Marc Ambinder raises an interesting question: Does the selection of Sarah Palin make Hillary Clinton likely to work harder on behalf of Barack Obama? He thinks so.
But there is a conundrum here. Presuming Hillary’s help matters, if she works harder for Obama and that puts the Illinois senator into the Oval Office, and presuming further that he is still around to run for re-election in 2012, and presuming still further that Joe Biden goes the eight-year distance as Obama’s vice president, that means there still will never be a woman president or vice president by 2016. But can Hillary really run and win eight years from now, at age 68? (Maybe Biden gently steps aside, but he’s not much older than she is, and why wouldn’t he take a run at a legacy term?)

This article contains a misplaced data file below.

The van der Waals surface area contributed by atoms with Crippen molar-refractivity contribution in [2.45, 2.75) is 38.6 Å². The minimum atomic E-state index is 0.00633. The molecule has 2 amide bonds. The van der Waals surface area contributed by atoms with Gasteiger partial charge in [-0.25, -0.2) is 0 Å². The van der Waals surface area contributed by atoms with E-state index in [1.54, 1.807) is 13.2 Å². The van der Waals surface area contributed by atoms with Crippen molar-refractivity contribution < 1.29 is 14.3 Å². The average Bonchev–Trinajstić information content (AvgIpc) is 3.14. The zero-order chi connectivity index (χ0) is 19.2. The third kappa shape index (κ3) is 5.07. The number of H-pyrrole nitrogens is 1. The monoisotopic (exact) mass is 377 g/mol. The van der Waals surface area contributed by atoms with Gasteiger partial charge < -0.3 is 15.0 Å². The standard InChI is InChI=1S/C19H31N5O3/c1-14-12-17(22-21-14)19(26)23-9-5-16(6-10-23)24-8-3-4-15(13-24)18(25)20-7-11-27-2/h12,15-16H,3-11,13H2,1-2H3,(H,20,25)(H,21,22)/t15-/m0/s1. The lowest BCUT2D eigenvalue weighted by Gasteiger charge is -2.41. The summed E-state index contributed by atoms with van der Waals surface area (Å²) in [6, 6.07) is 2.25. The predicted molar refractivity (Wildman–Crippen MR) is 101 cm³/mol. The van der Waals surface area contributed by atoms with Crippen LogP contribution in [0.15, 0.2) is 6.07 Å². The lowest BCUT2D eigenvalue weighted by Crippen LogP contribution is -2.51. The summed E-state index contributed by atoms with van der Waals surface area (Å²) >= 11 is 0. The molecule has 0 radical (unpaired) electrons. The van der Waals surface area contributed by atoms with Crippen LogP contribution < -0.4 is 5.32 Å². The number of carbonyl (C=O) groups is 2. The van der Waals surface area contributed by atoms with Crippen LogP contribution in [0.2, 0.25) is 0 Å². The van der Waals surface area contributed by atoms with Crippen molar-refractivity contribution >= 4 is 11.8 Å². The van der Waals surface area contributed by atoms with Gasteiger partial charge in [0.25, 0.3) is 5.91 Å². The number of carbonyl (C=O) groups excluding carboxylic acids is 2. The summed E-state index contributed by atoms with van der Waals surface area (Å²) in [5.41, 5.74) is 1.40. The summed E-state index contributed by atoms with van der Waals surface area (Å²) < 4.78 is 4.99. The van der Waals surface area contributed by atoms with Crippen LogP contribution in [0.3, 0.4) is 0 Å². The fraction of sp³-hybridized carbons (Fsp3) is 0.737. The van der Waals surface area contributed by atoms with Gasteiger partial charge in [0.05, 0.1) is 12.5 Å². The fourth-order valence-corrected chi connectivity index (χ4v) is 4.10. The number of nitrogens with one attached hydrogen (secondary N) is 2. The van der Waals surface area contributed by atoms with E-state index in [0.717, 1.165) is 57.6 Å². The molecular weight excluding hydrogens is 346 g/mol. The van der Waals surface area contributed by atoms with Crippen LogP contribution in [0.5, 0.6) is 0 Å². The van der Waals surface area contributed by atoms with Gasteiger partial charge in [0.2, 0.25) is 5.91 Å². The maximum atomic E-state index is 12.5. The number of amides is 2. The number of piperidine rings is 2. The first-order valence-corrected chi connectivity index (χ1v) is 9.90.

On the other hand, if Hillary eases off the gas and somehow that helps the McCain-Palin ticket win, the New York senator could run for president in 2012 against a White House that presumably still includes a female vice president or, should something happen to McCain, against a woman president.
Ambinder’s “turf” arguments aside, I’m guessing the Palin pick does little to change Hillary’s commitment to Obama this cycle. But it does change her potential influence, especially if Obama asks her to ramp up her presence in exhange for some promise in return.